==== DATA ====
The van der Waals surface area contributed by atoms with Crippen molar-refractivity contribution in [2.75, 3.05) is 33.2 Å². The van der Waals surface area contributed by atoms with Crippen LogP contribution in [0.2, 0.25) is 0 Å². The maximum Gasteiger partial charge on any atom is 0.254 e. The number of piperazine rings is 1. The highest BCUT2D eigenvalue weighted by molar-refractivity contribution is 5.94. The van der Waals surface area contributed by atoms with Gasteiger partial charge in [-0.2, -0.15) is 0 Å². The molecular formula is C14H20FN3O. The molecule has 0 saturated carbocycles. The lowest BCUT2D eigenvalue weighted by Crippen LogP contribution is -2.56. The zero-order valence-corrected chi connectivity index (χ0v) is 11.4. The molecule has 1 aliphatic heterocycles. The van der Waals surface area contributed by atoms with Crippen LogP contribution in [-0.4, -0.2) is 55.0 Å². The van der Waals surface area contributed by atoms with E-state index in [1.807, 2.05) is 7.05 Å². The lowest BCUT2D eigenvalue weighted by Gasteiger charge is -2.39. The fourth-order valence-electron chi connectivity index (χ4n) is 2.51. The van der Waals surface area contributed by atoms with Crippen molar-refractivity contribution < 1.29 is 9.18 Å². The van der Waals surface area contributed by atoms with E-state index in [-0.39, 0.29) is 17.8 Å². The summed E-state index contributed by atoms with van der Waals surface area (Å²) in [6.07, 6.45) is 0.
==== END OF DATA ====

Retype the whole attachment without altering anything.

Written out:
The van der Waals surface area contributed by atoms with Crippen molar-refractivity contribution in [2.75, 3.05) is 33.2 Å². The van der Waals surface area contributed by atoms with Crippen LogP contribution in [0.2, 0.25) is 0 Å². The maximum Gasteiger partial charge on any atom is 0.254 e. The number of piperazine rings is 1. The highest BCUT2D eigenvalue weighted by molar-refractivity contribution is 5.94. The van der Waals surface area contributed by atoms with Gasteiger partial charge in [-0.2, -0.15) is 0 Å². The molecular formula is C14H20FN3O. The molecule has 0 saturated carbocycles. The lowest BCUT2D eigenvalue weighted by Crippen LogP contribution is -2.56. The zero-order valence-corrected chi connectivity index (χ0v) is 11.4. The molecule has 1 aliphatic heterocycles. The van der Waals surface area contributed by atoms with Crippen LogP contribution in [-0.4, -0.2) is 55.0 Å². The van der Waals surface area contributed by atoms with E-state index in [1.807, 2.05) is 7.05 Å². The lowest BCUT2D eigenvalue weighted by Gasteiger charge is -2.39. The fourth-order valence-electron chi connectivity index (χ4n) is 2.51. The van der Waals surface area contributed by atoms with Crippen molar-refractivity contribution < 1.29 is 9.18 Å². The van der Waals surface area contributed by atoms with E-state index in [-0.39, 0.29) is 17.8 Å². The summed E-state index contributed by atoms with van der Waals surface area (Å²) in [6.07, 6.45) is 0.